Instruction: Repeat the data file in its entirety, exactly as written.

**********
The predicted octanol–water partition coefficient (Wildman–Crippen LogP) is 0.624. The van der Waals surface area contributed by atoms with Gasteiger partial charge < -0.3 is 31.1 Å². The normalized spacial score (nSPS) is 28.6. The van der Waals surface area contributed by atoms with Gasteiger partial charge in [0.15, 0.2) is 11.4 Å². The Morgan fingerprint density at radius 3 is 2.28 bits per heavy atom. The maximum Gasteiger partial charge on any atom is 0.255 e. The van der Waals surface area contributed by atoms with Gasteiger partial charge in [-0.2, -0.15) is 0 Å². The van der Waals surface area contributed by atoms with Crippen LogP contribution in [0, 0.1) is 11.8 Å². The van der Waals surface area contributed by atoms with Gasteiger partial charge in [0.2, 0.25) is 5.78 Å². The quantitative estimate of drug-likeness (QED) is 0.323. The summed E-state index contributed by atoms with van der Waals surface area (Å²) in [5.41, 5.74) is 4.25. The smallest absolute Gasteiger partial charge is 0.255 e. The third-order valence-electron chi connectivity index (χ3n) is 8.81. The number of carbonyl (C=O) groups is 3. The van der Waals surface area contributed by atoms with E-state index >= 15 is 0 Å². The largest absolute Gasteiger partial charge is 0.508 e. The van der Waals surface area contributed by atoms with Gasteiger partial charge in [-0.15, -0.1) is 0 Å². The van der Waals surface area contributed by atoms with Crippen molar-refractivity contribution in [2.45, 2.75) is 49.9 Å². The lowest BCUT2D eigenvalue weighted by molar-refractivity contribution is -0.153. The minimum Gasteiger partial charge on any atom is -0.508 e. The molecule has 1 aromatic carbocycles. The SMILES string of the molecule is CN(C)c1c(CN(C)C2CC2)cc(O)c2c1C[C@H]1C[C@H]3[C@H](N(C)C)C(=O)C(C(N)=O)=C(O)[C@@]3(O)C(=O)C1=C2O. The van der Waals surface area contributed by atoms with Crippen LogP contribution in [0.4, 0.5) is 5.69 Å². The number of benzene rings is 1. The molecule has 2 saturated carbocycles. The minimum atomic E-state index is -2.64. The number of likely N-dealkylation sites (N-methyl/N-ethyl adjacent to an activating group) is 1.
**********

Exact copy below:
The predicted octanol–water partition coefficient (Wildman–Crippen LogP) is 0.624. The van der Waals surface area contributed by atoms with Gasteiger partial charge < -0.3 is 31.1 Å². The normalized spacial score (nSPS) is 28.6. The van der Waals surface area contributed by atoms with Gasteiger partial charge in [0.15, 0.2) is 11.4 Å². The Morgan fingerprint density at radius 3 is 2.28 bits per heavy atom. The maximum Gasteiger partial charge on any atom is 0.255 e. The van der Waals surface area contributed by atoms with Gasteiger partial charge in [-0.2, -0.15) is 0 Å². The van der Waals surface area contributed by atoms with Crippen LogP contribution in [0, 0.1) is 11.8 Å². The van der Waals surface area contributed by atoms with Gasteiger partial charge in [0.2, 0.25) is 5.78 Å². The quantitative estimate of drug-likeness (QED) is 0.323. The summed E-state index contributed by atoms with van der Waals surface area (Å²) in [5.41, 5.74) is 4.25. The smallest absolute Gasteiger partial charge is 0.255 e. The third-order valence-electron chi connectivity index (χ3n) is 8.81. The number of carbonyl (C=O) groups is 3. The van der Waals surface area contributed by atoms with E-state index >= 15 is 0 Å². The largest absolute Gasteiger partial charge is 0.508 e. The van der Waals surface area contributed by atoms with Gasteiger partial charge in [-0.15, -0.1) is 0 Å². The van der Waals surface area contributed by atoms with Crippen molar-refractivity contribution in [2.45, 2.75) is 49.9 Å². The lowest BCUT2D eigenvalue weighted by molar-refractivity contribution is -0.153. The minimum Gasteiger partial charge on any atom is -0.508 e. The molecule has 1 aromatic carbocycles. The SMILES string of the molecule is CN(C)c1c(CN(C)C2CC2)cc(O)c2c1C[C@H]1C[C@H]3[C@H](N(C)C)C(=O)C(C(N)=O)=C(O)[C@@]3(O)C(=O)C1=C2O. The van der Waals surface area contributed by atoms with Crippen LogP contribution in [0.4, 0.5) is 5.69 Å². The number of benzene rings is 1. The molecule has 2 saturated carbocycles. The minimum atomic E-state index is -2.64. The number of likely N-dealkylation sites (N-methyl/N-ethyl adjacent to an activating group) is 1.